Aja finds joy in building reciprocal relationships between people and land. She was born and raised on the island of Oʻahu in Honolulu, Hawaiʻi, and currently lives in Providence, Rhode Island. She is a PhD candidate at the Massachusetts Institute of Technology (MIT) in the department of History, Anthropology, Science, Technology & Society (HASTS). Her dissertation research focuses on sustainable city building in Providence and Honolulu. In these places, she works with multi-ethnic, Indigenous-led farm and garden communities who practice community stewardship over the lands they drink, eat, and live on. Her work explores how urban planners in both cities are drawing on Indigenous knowledge for climate change resilience and environmental justice transitions in the twenty-first century. Through ethnographic and archival research, she aims to offer models for policy makers on how they can responsibly reciprocate what knowledge they glean. Her previous experience ranges from interning at a multi-national engineering and design firm to grass-roots organizing within communities and educational institutions.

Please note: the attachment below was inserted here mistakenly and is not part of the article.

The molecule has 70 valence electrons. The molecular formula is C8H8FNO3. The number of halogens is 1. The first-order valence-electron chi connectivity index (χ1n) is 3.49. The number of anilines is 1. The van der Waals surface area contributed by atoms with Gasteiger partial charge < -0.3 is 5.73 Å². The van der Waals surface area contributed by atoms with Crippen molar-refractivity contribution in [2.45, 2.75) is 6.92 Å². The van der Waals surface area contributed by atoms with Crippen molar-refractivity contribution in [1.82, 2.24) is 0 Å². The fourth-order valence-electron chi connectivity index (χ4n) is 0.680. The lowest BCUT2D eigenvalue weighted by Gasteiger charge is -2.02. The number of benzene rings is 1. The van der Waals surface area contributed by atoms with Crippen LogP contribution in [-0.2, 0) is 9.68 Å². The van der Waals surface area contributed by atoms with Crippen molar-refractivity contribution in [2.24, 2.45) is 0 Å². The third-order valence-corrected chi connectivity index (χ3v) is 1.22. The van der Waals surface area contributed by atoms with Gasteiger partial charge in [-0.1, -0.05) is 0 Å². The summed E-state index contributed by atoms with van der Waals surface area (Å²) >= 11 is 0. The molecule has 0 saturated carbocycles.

Outside of MIT, Aja is a consultant for multi-use infrastructure and greenway projects, such as a Hawaiʻi-based agrivoltaics farm, as well as river beautification projects carried out by local youth in Providence. She holds a B.A. in Science, Technology & Society from Brown University. Her research has been supported by the Landscape Architecture Foundation’s Garden Club of America Douglas Dockery Thomas Fellowship in Garden History and Design, and the Pembroke Center for Teaching and Research on Women’s Steinhauss/Zisson Grant. She is a member of CC4S (Coalition Center for Environmental Sustainability). In her unstructured time, she savors gardening, surfing, cycling, and riding mass-transit.